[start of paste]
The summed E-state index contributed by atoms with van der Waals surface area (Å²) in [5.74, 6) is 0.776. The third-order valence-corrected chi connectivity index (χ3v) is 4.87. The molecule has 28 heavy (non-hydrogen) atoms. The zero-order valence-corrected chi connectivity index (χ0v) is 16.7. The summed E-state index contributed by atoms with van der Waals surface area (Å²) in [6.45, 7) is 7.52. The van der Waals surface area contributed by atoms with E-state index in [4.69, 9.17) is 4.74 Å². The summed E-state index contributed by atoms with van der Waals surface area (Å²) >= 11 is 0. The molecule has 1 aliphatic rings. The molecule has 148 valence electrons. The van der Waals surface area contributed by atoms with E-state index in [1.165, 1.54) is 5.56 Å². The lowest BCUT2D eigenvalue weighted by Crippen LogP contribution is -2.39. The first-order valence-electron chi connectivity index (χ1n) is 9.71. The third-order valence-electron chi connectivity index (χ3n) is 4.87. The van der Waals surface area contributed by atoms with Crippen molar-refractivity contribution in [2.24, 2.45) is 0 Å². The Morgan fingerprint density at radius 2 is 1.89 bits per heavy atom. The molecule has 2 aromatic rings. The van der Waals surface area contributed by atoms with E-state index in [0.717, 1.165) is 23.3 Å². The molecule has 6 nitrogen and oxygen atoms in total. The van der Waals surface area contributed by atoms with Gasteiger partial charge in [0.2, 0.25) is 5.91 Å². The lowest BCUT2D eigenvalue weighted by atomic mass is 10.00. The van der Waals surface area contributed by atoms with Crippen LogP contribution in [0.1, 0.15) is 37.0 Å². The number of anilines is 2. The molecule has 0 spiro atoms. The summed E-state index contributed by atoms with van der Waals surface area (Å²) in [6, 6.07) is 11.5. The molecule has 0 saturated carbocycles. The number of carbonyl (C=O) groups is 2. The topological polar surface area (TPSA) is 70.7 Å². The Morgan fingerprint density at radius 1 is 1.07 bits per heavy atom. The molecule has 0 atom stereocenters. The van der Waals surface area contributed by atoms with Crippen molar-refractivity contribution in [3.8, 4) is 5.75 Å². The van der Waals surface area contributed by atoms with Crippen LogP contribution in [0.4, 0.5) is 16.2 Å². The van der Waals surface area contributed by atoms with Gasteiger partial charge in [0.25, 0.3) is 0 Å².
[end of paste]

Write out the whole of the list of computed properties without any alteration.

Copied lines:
The summed E-state index contributed by atoms with van der Waals surface area (Å²) in [5.74, 6) is 0.776. The third-order valence-corrected chi connectivity index (χ3v) is 4.87. The molecule has 28 heavy (non-hydrogen) atoms. The zero-order valence-corrected chi connectivity index (χ0v) is 16.7. The summed E-state index contributed by atoms with van der Waals surface area (Å²) in [6.45, 7) is 7.52. The van der Waals surface area contributed by atoms with E-state index in [4.69, 9.17) is 4.74 Å². The summed E-state index contributed by atoms with van der Waals surface area (Å²) >= 11 is 0. The molecule has 1 aliphatic rings. The molecule has 148 valence electrons. The van der Waals surface area contributed by atoms with E-state index in [1.165, 1.54) is 5.56 Å². The lowest BCUT2D eigenvalue weighted by Crippen LogP contribution is -2.39. The first-order valence-electron chi connectivity index (χ1n) is 9.71. The third-order valence-electron chi connectivity index (χ3n) is 4.87. The van der Waals surface area contributed by atoms with Crippen molar-refractivity contribution in [2.24, 2.45) is 0 Å². The Morgan fingerprint density at radius 2 is 1.89 bits per heavy atom. The molecule has 2 aromatic rings. The van der Waals surface area contributed by atoms with E-state index in [0.717, 1.165) is 23.3 Å². The molecule has 6 nitrogen and oxygen atoms in total. The van der Waals surface area contributed by atoms with Gasteiger partial charge in [0.2, 0.25) is 5.91 Å². The lowest BCUT2D eigenvalue weighted by atomic mass is 10.00. The van der Waals surface area contributed by atoms with Crippen LogP contribution in [0.1, 0.15) is 37.0 Å². The number of anilines is 2. The molecule has 0 spiro atoms. The summed E-state index contributed by atoms with van der Waals surface area (Å²) in [6, 6.07) is 11.5. The molecule has 0 saturated carbocycles. The number of carbonyl (C=O) groups is 2. The topological polar surface area (TPSA) is 70.7 Å². The Morgan fingerprint density at radius 1 is 1.07 bits per heavy atom. The molecule has 0 atom stereocenters. The van der Waals surface area contributed by atoms with Crippen molar-refractivity contribution in [3.8, 4) is 5.75 Å². The van der Waals surface area contributed by atoms with Crippen LogP contribution in [0.4, 0.5) is 16.2 Å². The van der Waals surface area contributed by atoms with Gasteiger partial charge in [0.25, 0.3) is 0 Å².